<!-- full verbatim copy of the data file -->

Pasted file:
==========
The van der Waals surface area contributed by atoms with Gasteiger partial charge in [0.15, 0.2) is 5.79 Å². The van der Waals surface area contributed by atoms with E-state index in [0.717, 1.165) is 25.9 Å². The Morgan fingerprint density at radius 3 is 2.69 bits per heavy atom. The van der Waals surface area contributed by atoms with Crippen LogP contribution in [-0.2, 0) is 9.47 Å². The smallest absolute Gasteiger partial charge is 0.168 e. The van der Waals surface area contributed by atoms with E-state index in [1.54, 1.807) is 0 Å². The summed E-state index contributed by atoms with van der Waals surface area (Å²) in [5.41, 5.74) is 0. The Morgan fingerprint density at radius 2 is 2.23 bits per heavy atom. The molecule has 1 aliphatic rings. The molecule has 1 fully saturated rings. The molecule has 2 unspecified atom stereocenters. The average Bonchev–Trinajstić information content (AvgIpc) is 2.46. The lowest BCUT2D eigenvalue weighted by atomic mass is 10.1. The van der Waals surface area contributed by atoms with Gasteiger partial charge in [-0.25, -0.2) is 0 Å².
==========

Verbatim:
The van der Waals surface area contributed by atoms with Gasteiger partial charge in [0.15, 0.2) is 5.79 Å². The van der Waals surface area contributed by atoms with E-state index in [0.717, 1.165) is 25.9 Å². The Morgan fingerprint density at radius 3 is 2.69 bits per heavy atom. The van der Waals surface area contributed by atoms with Crippen LogP contribution in [-0.2, 0) is 9.47 Å². The smallest absolute Gasteiger partial charge is 0.168 e. The van der Waals surface area contributed by atoms with E-state index in [1.54, 1.807) is 0 Å². The summed E-state index contributed by atoms with van der Waals surface area (Å²) in [5.41, 5.74) is 0. The Morgan fingerprint density at radius 2 is 2.23 bits per heavy atom. The molecule has 1 aliphatic rings. The molecule has 1 fully saturated rings. The molecule has 2 unspecified atom stereocenters. The average Bonchev–Trinajstić information content (AvgIpc) is 2.46. The lowest BCUT2D eigenvalue weighted by atomic mass is 10.1. The van der Waals surface area contributed by atoms with Gasteiger partial charge in [-0.25, -0.2) is 0 Å².